Becoming a landlord can be exciting and daunting in equal measure, and entering the buy-to-let market is a decision that shouldn’t be taken lightly.
From selecting a property with a profitable yield to taking care of your tenants, it can be a difficult – if ultimately rewarding – challenge.
Despite impending tax changes, confidence in the landlord market remains high, and now could be a great time to invest before April’s tax hikes.
Still sound like buy-to-let is for you? We’ve highlighted some of the key steps on how to become a landlord below …
One of your first decisions to make will be where to buy-to-let. Whilst the temptation can be to purchase in an area that you’re familiar with, this won’t always be the best decision.
Do your research; find out where the best (and the worst!) areas are for factors such as average yield and likelihood of property damage or arrears.
You’ll also be wise taking a peak at the local competition, be that in person, via local lettings agents or by using online property sites.
Depending on where you’ve decided to start your portfolio, choosing the type of tenant to rent to may be a simple task. If you’ve purchased in a town with an ever-expanding university, for example, student rental may be the obvious option.
There’s still caution amongst some landlords when it comes to renting to students. However, follow our dos and don’ts of student rental and you won’t look back.
Along with students, you may also look to target young professionals, working couples or even families. All will have their pros and cons, but be sure to sift the fact from the fiction when making your decision.
Once you’ve found your ideal property in a great location, and decided who you’ll be targeting, next comes the decision on how to market the property.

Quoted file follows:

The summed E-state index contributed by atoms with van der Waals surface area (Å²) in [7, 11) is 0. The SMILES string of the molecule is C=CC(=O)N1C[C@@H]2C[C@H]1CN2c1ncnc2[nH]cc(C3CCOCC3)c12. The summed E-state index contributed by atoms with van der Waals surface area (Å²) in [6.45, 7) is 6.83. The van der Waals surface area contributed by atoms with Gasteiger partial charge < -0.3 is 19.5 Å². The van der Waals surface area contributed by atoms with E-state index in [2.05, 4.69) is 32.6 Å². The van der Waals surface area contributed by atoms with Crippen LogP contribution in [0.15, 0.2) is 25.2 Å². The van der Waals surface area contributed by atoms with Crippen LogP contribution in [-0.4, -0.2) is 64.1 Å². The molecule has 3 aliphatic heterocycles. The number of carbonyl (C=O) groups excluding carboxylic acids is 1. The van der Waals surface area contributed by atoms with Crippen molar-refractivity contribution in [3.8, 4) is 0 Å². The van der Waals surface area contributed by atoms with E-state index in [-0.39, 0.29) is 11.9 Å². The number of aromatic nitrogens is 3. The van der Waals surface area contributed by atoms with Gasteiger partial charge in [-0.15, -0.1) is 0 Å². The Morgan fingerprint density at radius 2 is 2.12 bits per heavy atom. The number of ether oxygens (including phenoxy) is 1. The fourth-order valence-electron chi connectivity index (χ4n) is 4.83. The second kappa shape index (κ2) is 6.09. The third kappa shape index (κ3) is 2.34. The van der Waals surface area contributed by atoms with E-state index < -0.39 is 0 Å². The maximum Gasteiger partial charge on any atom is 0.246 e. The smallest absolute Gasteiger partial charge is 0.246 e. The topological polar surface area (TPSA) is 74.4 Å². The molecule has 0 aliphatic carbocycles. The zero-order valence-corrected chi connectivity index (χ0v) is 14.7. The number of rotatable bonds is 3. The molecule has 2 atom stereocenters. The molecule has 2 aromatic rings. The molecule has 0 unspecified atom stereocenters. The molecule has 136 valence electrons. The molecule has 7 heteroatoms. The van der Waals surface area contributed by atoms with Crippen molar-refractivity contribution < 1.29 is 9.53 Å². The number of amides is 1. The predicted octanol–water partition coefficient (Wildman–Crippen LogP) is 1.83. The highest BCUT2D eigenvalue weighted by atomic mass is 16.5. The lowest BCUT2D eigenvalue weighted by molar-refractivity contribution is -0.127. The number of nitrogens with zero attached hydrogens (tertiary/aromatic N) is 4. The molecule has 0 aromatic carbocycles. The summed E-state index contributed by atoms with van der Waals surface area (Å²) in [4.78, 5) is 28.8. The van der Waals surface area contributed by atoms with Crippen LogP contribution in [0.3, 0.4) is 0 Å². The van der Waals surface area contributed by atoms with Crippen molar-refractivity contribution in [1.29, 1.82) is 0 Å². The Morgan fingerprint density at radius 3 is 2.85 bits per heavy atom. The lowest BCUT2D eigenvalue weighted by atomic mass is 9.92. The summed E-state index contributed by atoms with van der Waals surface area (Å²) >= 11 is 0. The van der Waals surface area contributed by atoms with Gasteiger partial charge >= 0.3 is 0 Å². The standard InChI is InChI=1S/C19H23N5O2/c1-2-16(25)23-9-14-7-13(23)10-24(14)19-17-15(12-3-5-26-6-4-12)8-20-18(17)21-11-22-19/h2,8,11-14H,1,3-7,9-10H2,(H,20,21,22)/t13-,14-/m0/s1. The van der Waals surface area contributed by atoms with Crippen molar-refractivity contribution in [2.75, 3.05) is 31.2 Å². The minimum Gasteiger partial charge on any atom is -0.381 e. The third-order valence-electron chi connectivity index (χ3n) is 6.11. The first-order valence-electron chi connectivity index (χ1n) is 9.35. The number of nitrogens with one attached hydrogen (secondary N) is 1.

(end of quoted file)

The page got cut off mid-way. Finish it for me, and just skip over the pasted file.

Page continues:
Will you manage your properties yourself? And if so, how will you make sure your property is being viewed? Popular websites such as Zoopla and Rightmove can be great for attracting prospects, but weigh up the cost first.
Or perhaps you’d prefer to let through a letting agent. They’ll make sure legalities are adhered to, find you tenants and collect the rent. Or at least they should!
Keep in mind that the letting agency industry is unregulated, and like anything there will be good and bad companies. There’s no guarantee that an agency will find you great tenants or make sure they pay on time.
So you’ve decided where to rent, who to rent to and how to rent. All set, right? Wrong. Landlords have a number of legalities, obligations and responsibilities to adhere to.
From tenancy agreements and deposits to gas safety and immigration checks, a landlord’s responsibilities stretch further than many first think. Check out this government rundown on landlord responsibilities for the ins and outs.
Your mortgage provider will also most likely require you to have a tailored landlord insurancepolicy. Quite different from a standard home insurance policy, this could cover you for things such as property owners’ liability, loss of rent and accidental damage.
You’ll also want to stay right up to date with the latest legislation changes and landlord news, and you can do just that with our dedicated landlord Knowledge section.
Have you got any other tips for becoming a landlord? Share them in the comments below.
We create this content for general information purposes and it should not be taken as advice. Always take professional advice. Read our full disclaimer
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